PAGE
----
One person has died in clashes between farm workers and police in South Africa's vineyard region.
The agricultural workers have been protesting for the last week demanding more pay.
Police have fired rubber bullets as protesters have blocked roads, set fields alight, overturned vehicles and destroyed equipment.
Five other people have been injured in the unrest in the fertile wine-producing region outside Cape Town.
Several thousand striking farm workers are calling for their salaries to be doubled to 150 rand ($16; £10) a day.
The vineyards are the latest industry in South Africa to be hit by violent demonstrations over pay.
In August, 34 people died when police opened fire at striking miners, leading to widespread shock.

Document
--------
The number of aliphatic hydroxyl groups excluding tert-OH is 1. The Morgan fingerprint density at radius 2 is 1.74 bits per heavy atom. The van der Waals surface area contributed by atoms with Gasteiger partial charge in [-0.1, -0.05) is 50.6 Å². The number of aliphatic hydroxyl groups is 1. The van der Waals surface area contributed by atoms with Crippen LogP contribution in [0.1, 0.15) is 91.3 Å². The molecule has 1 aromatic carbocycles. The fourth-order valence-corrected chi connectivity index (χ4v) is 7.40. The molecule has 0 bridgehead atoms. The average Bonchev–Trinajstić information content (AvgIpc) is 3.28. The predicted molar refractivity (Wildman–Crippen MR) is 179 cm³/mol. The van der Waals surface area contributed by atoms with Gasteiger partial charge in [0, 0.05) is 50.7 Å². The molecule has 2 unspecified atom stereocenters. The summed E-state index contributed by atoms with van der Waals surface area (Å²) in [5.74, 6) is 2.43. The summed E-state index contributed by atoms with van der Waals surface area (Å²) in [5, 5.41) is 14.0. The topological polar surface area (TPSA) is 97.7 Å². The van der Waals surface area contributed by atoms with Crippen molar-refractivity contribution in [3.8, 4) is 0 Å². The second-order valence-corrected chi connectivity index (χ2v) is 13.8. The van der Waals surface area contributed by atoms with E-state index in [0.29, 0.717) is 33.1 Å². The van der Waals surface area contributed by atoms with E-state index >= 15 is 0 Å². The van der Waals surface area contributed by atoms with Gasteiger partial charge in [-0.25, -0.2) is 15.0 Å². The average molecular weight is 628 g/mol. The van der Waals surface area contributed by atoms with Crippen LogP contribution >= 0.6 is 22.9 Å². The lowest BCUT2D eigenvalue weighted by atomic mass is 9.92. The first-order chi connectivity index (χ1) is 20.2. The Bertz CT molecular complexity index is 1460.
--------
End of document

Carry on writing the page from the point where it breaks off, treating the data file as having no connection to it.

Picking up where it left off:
The circumstances of the death in Wolseley in the Western Cape province are to be investigated by the Independent Police Investigative Directorate, which looks into complaints about the force, AFP news agency reports.
"We can confirm the death of a 28-year-old man in Wolseley and five others wounded," Lybey Swartz of the Western Cape police told AFP.
The BBC's Andrew Harding in Johannesburg says the agricultural employees work in one of the one of the richest and most beautiful corners of South Africa - but the inequality is jarring.
As with the unrest at the mines, there is concern that local frustrations are being exploited for political gain, our reporter says.
Farm owners have reported seeing protesters being bussed in - perhaps in order to discredit the only province of South Africa that is not controlled by the ruling African National Congress, he says.